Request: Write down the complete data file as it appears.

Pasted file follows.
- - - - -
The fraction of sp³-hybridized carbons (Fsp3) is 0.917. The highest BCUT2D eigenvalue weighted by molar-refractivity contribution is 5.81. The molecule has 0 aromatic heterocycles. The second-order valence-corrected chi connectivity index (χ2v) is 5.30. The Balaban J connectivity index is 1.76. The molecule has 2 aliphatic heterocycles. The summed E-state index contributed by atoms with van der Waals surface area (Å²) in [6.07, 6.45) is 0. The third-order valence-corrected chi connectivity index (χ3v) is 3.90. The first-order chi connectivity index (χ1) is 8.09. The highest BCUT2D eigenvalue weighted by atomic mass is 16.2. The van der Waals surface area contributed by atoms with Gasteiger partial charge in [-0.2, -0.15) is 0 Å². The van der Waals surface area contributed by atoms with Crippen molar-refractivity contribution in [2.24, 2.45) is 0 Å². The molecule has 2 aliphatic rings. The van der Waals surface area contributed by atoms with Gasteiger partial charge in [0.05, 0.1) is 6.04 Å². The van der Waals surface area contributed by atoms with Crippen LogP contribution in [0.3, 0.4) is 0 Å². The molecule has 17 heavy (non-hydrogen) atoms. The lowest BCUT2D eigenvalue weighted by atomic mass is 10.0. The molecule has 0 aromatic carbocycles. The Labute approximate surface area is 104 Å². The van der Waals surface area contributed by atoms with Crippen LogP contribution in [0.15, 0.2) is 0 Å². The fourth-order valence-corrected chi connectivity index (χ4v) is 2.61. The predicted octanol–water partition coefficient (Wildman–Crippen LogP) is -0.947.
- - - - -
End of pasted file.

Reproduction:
The fraction of sp³-hybridized carbons (Fsp3) is 0.917. The highest BCUT2D eigenvalue weighted by molar-refractivity contribution is 5.81. The molecule has 0 aromatic heterocycles. The second-order valence-corrected chi connectivity index (χ2v) is 5.30. The Balaban J connectivity index is 1.76. The molecule has 2 aliphatic heterocycles. The summed E-state index contributed by atoms with van der Waals surface area (Å²) in [6.07, 6.45) is 0. The third-order valence-corrected chi connectivity index (χ3v) is 3.90. The first-order chi connectivity index (χ1) is 8.09. The highest BCUT2D eigenvalue weighted by atomic mass is 16.2. The van der Waals surface area contributed by atoms with Gasteiger partial charge in [-0.2, -0.15) is 0 Å². The van der Waals surface area contributed by atoms with Crippen molar-refractivity contribution in [2.24, 2.45) is 0 Å². The molecule has 2 aliphatic rings. The van der Waals surface area contributed by atoms with Gasteiger partial charge in [0.05, 0.1) is 6.04 Å². The van der Waals surface area contributed by atoms with Crippen LogP contribution in [0.3, 0.4) is 0 Å². The molecule has 17 heavy (non-hydrogen) atoms. The lowest BCUT2D eigenvalue weighted by atomic mass is 10.0. The molecule has 0 aromatic carbocycles. The Labute approximate surface area is 104 Å². The van der Waals surface area contributed by atoms with Crippen LogP contribution in [0.15, 0.2) is 0 Å². The fourth-order valence-corrected chi connectivity index (χ4v) is 2.61. The predicted octanol–water partition coefficient (Wildman–Crippen LogP) is -0.947.